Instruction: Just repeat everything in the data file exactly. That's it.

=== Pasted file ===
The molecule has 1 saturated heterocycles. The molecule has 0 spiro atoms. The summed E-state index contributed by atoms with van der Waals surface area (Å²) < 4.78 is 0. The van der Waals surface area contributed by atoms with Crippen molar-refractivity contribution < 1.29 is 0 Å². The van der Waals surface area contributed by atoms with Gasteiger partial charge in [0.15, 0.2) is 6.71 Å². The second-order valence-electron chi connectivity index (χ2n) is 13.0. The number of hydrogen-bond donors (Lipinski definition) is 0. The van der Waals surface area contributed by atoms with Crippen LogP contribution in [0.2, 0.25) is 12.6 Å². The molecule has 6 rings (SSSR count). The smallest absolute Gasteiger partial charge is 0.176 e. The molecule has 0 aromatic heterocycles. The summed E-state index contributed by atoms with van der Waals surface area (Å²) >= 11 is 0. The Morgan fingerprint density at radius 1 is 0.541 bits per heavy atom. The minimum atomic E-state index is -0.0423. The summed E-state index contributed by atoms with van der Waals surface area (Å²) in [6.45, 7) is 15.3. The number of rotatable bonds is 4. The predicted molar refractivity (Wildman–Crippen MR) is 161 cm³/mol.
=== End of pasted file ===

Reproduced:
The molecule has 1 saturated heterocycles. The molecule has 0 spiro atoms. The summed E-state index contributed by atoms with van der Waals surface area (Å²) < 4.78 is 0. The van der Waals surface area contributed by atoms with Crippen molar-refractivity contribution < 1.29 is 0 Å². The van der Waals surface area contributed by atoms with Gasteiger partial charge in [0.15, 0.2) is 6.71 Å². The second-order valence-electron chi connectivity index (χ2n) is 13.0. The number of hydrogen-bond donors (Lipinski definition) is 0. The van der Waals surface area contributed by atoms with Crippen LogP contribution in [0.2, 0.25) is 12.6 Å². The molecule has 6 rings (SSSR count). The smallest absolute Gasteiger partial charge is 0.176 e. The molecule has 0 aromatic heterocycles. The summed E-state index contributed by atoms with van der Waals surface area (Å²) >= 11 is 0. The Morgan fingerprint density at radius 1 is 0.541 bits per heavy atom. The minimum atomic E-state index is -0.0423. The summed E-state index contributed by atoms with van der Waals surface area (Å²) in [6.45, 7) is 15.3. The number of rotatable bonds is 4. The predicted molar refractivity (Wildman–Crippen MR) is 161 cm³/mol.